Maximise capital resources to fund corporate and community priorities, strategies and plans.
Support effective and timely investment in the Council’s assets, to ensure they are efficiently and effectively used
Prioritising the Council’s own investment requirements, and determining which can be funded by the authority, how and when
Enable the identification and optimisation of all sources of capital funding and ensure its effective utilisation
A capital programme that is financially affordable, prudent and sustainable, and integrated with the Medium Term Plan
Impact of investment decisions on revenue budgets
Assess risk and mitigating factorsEnsure adequate flexibility to respond to emergencies; and to minimise their likelihood by proactive asset management
Effective approval process and pre/post project appraisal
Effective performance reporting and management of capital programme
Decisions to invest are transparent and assist stakeholders understanding of the Council’s decision making process and project management of its capital investments
Outline governance arrangements and identify any training requirements necessary to ensure that this is effective
Provide a clear vision of the Council’s capital investment blueprint for the present-day and future
The property professional’s contribution
As the key property professional in your organisation you will hopefully have your finger on the pulse to changes that are occurring to and within the organisation, that impact on the property assets needed going forward.
Factors such as shared function buildings; shared assets with external partners; customer ‘channel shifting’; services scaled back through closure; changes to service operating models; services being closed down altogether; outsourcing; and insourcing are all impacting on what assets you need where, and what these assets should look like and how they should perform. And all these areas have the potential to either generate or require capital, which needs to be planned for. So it should simply not be possible to separate capital planning in any organisation, with strategic asset management planning. And yet many still do.
I give you a rather famous quote from Sir John Harvey Jones. It is one which I often draw upon in training workshops, because it sums up the attitude and approach in some organisations to strategic planning.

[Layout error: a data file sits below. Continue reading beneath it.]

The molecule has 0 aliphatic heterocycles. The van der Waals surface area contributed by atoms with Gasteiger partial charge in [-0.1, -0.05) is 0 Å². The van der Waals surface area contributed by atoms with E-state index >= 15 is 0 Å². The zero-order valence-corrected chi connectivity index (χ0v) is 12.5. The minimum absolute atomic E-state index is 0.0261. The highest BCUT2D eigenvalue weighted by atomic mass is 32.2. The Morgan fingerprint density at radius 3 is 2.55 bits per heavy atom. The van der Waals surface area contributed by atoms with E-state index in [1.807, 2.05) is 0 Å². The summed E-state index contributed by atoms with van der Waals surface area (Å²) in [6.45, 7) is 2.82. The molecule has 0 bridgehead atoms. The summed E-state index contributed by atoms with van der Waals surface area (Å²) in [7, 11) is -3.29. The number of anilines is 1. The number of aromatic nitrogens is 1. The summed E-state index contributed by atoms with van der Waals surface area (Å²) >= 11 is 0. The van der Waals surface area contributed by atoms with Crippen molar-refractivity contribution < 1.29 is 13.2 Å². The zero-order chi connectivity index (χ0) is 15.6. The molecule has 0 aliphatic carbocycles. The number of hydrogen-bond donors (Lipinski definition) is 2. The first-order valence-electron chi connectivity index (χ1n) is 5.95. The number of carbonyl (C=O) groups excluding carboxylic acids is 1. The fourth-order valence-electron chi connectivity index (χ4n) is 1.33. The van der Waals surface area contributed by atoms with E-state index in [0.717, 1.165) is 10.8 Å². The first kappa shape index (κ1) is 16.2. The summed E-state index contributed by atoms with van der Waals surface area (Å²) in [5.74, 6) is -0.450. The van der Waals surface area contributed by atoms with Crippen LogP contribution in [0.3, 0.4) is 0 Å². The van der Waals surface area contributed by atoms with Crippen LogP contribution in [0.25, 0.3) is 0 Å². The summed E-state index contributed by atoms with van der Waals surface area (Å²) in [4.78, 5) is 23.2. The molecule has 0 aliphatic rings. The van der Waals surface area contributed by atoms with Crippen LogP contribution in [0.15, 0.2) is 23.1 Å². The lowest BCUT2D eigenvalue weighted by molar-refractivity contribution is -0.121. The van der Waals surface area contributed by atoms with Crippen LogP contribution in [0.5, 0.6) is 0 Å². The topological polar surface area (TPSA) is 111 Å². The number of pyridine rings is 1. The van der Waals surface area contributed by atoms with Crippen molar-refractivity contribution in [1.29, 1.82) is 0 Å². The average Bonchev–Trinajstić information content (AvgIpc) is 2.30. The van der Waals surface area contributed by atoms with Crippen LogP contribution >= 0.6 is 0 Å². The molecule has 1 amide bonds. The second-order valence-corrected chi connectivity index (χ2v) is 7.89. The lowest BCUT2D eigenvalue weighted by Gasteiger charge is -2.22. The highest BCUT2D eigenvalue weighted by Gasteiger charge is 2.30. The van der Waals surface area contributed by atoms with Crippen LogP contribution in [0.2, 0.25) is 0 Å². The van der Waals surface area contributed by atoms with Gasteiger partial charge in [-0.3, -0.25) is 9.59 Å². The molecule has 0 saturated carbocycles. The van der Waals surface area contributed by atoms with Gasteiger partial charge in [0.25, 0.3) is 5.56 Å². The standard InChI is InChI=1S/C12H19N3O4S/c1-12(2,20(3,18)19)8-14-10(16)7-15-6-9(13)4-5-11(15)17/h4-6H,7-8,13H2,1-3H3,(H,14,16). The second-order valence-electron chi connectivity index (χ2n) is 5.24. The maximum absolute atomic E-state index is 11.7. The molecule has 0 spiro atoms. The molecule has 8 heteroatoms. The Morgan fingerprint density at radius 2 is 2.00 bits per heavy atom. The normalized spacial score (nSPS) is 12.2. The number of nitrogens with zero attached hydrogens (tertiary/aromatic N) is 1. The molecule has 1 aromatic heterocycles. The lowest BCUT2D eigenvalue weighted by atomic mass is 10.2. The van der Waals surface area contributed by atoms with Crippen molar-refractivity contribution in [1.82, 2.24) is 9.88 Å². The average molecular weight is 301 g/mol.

“Planning is an unnatural process; it is much more fun to do something else. The nicest thing about not planning is that failure comes as a complete surprise, rather than being preceded by a period of worry and depression.”
And so I finish with a plea to you to do your very best not allow your organisation to be one of those that prefers failure to come as a complete surprise, which is wasteful of time and resources, damaging to personal and organisational reputations and damaging to the public purse in which we are all entrusted.
Think about what you can do to change things for the better, think about what the property portfolio capital demands are going to be laying ahead of you that need to be identified and planned for now, to save pain and discomfort later. Think about your professional duty to your organisation and the public you serve.
By now you are wondering at what point I was going to eventually make reference to the Mel Brooks film Blazing Saddles?
Well this article was inspired by a recent conversation with someone, where we were both bemoaning the quality and content of local authority capital strategies. The analogy came to mind of the fake town in Blazing Saddles. If you stand in the right place the town looks and feels very real. But if you inspect it closely, or get behind the facade, you discover that it is fake and of little substance.
Don't let your authority's capital strategy be a Blazing Saddles Capital Strategy!